Each of the tequilas in Tapatio’s lineup are double distilled in traditional copper alembics.
Tapatio has five tequila expressions under its umbrella: Blanco, Blanco 110, Reposado, Añejo, and Excelencia Gran Reserva Extra Añejo. Each of the spirits is distilled using small copper alambiques tequiliano pot stills, or copper alembic pot stills, which are widely regarded as the first apparatuses to ever be used to distill alcohol. Dating back to the medieval era, the alembic consists of three parts: the cucurbit, the anbik, and the receiver. First, the juice from the agaves is added to the cucurbit where it’s heated, causing vapor to rise into the anbik at the top of the cucurbit where it cools and sends condensed distillate down into the receiver. Each bottle of Tapatio undergoes this distillation process twice, which helps further emphasize its agave notes and creates a more easy-drinking spirit.
Tapatio wasn’t available in the United States until 2012.
Despite the fact that Tequila Tapatio was first introduced to Mexican markets in 1940, the spirit didn’t arrive north of the border until 2012, at which point Charbay became the spirit’s exclusive importer. Based in Ukiah, Calif., the Charbay Distillery was founded in 1983 by Miles and Susan Karakasevic as the 177th distillery in the United States. As a distillery, Charbay produces a number of spirits under its umbrella, including whiskey, vodka, brandy, and rum. But in 2012, it expanded its operations to include imported spirits, the first and only company to distribute Tequila Tapatio in U.S. markets.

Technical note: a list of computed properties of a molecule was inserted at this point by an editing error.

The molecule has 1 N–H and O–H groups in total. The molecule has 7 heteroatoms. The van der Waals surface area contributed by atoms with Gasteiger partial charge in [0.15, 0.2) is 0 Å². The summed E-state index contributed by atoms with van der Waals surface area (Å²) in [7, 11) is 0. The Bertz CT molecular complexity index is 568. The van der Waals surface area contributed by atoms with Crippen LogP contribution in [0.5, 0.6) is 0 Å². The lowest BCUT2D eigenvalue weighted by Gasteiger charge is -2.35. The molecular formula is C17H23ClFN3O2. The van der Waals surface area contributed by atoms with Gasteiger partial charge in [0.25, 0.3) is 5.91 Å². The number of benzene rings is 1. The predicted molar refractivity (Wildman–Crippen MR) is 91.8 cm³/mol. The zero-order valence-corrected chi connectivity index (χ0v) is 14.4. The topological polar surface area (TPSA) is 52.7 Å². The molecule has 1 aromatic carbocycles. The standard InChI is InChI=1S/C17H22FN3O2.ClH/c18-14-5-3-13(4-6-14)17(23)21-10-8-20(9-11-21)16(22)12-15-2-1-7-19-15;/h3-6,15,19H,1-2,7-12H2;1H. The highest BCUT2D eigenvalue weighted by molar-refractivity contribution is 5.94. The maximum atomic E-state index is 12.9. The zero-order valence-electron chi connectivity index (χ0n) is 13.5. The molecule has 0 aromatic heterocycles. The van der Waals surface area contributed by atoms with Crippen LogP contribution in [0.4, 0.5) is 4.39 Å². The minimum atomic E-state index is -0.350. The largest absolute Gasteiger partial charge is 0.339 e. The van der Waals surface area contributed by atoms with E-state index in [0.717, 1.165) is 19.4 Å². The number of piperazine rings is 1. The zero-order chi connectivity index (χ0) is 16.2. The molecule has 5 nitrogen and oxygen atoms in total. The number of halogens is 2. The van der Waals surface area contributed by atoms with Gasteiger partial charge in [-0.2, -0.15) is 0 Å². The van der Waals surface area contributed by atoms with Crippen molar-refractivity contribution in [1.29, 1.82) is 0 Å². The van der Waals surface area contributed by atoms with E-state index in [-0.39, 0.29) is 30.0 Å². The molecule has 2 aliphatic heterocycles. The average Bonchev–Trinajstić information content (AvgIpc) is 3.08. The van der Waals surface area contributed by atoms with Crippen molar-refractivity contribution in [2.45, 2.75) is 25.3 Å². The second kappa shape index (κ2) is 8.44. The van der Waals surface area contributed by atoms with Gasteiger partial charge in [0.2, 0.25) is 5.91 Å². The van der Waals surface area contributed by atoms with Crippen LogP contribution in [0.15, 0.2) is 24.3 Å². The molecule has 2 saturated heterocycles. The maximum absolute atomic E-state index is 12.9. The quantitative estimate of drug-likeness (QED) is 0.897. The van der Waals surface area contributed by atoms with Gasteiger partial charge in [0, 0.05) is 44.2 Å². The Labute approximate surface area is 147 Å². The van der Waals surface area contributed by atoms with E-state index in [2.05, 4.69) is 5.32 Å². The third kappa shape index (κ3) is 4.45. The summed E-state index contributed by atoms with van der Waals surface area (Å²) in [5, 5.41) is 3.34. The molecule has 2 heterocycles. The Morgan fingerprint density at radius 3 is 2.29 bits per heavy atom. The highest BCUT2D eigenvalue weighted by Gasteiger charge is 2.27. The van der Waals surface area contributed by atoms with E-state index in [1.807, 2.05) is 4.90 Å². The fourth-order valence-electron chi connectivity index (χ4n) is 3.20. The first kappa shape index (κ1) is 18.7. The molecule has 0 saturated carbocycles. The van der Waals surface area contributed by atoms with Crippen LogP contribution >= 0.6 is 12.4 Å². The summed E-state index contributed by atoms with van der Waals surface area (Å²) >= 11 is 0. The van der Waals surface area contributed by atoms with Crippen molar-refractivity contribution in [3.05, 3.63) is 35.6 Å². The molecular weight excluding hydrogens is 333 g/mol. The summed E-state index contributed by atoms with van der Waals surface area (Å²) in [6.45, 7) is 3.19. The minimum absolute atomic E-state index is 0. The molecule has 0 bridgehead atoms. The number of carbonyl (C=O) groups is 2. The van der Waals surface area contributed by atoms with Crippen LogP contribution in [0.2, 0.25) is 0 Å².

Tapatio Blanco 110 is one of the booziest tequilas in the world.
While Tapatio Blanco 110 is distilled at La Alteña with the rest of the brand’s portfolio, this expression is the result of a collaboration between Carlos Camarena and father-and-son master distiller duo Miles and Marko Karakasevic. Distilled in limited production through copper alembic pot stills, Blanco 110 is bottled at 55 percent ABV, or 110 proof, and was created with the express intention of being used in cocktails. As 110 proof is the highest legal ABV for tequilas on the retail market, Tapatio Blanco 110 is one of the most alcoholic options available. According to the brand, the tequila is rested for five months in stainless steel vats and conveys aromas of citrus, mint, and white pepper with a palate that imparts notes of pepper, caramel, apple, and a hint of smoke.
The brand also distills one of the oldest tequila expressions.
Distilled in 2000, Tequila Tapatio Excelencia Gran Reserva Extra Añejo is one of the oldest tequilas in the world available for purchase. After undergoing Tapatio’s standard traditional production, the distillate is added to used Exelencia barrels made from white American oak where it’s left to age for five years. Once barrel maturation is complete, the spirit is divided into 5-liter glass jugs where it’s left to age for an additional 10 years. According to the brand, the extra añejo carries eucalyptus and caramel aromas while the palate delivers flavors like sandalwood, baking spice, herbs, and citrus.